Anyone who has inhabited the imaginative world of contemporary evangelical Christianity knows how intense the longing is — and the pressure — to believe that all of this really happened. Every youth pastor I had was trying to convince me and my peers that all that was asked of us — abstinence until marriage, obedience to our parents, ability to witness to our feckless peers, patience and faithfulness and humility — would come naturally if we could believe in our hearts with the certainty of those who had seen with their own eyes. I am sure that more than one of the friends from this period of my life recommended the show to me with the confidence that maybe this would be the thing that made it possible for me — doubtful and backslidden — to finally, really believe.
But is watching a TV show the same as being a real Christian in a way evangelical orthodoxy might recognize? This might be where the television medium exceeds the power of orthodoxy to marshal it. On the one hand, watching “The Chosen” is meant to replicate the transformations it dramatically portrays. On the other hand, that isn’t exactly how great TV works.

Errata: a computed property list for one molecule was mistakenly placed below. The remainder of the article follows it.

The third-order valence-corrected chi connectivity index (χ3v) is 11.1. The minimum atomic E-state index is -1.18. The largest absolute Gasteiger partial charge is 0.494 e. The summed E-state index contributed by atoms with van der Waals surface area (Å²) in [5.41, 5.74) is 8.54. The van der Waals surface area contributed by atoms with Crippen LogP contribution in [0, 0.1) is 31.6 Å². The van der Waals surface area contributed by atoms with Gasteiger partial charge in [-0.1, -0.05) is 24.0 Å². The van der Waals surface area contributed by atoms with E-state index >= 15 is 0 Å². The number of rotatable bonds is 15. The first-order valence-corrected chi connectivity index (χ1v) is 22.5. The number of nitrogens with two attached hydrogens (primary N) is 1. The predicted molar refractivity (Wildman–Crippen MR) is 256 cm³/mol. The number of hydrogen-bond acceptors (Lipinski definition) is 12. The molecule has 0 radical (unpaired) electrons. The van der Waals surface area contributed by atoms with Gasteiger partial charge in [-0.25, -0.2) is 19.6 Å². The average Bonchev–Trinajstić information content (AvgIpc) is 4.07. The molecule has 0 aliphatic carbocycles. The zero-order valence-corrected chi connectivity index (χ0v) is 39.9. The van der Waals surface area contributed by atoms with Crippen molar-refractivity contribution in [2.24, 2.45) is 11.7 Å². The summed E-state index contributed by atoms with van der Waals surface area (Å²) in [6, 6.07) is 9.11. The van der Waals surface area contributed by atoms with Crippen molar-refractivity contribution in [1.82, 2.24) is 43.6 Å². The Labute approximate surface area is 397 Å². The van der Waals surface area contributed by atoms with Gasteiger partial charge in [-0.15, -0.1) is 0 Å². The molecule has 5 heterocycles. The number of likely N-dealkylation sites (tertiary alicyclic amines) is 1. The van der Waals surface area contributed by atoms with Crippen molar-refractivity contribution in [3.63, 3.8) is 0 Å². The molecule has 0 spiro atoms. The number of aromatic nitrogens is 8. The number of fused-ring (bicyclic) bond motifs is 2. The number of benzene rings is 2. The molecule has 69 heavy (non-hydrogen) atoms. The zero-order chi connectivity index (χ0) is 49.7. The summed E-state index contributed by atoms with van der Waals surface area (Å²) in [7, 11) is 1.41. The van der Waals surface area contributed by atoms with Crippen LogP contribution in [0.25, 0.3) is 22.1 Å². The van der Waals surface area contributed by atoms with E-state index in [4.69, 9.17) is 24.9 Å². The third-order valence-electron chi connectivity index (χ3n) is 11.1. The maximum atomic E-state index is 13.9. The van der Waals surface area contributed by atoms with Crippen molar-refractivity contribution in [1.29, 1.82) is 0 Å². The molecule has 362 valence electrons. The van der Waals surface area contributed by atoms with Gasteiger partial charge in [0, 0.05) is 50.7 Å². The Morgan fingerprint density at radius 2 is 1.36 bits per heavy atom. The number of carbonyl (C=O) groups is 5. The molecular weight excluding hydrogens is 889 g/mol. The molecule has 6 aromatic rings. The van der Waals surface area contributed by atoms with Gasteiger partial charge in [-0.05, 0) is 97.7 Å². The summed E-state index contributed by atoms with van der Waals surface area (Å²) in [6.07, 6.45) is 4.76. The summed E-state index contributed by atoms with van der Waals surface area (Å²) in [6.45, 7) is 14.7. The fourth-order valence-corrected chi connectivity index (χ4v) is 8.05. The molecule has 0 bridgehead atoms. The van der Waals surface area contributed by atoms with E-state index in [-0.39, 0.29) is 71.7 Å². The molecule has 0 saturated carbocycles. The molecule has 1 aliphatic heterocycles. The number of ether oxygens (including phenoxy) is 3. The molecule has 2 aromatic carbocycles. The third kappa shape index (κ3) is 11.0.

I asked some of my former and current students to watch the show and talk with me about it because most of them grew up outside the imaginative world of American evangelicalism and I was curious how they would respond. They all found things to like about the show. One of them said that Jesus seemed so much kinder and even radical in “The Chosen” than he ever imagined, given how close-minded and judgmental he assumes most Christians are. “It’s not as good as ‘Succession,’” my former student told me earnestly, “but it is way better than reading the Bible.” Somewhere between “Succession” and the Bible might not sound like high praise, but given her low expectations for both reading scripture and Christian pop culture, she meant it as a compliment.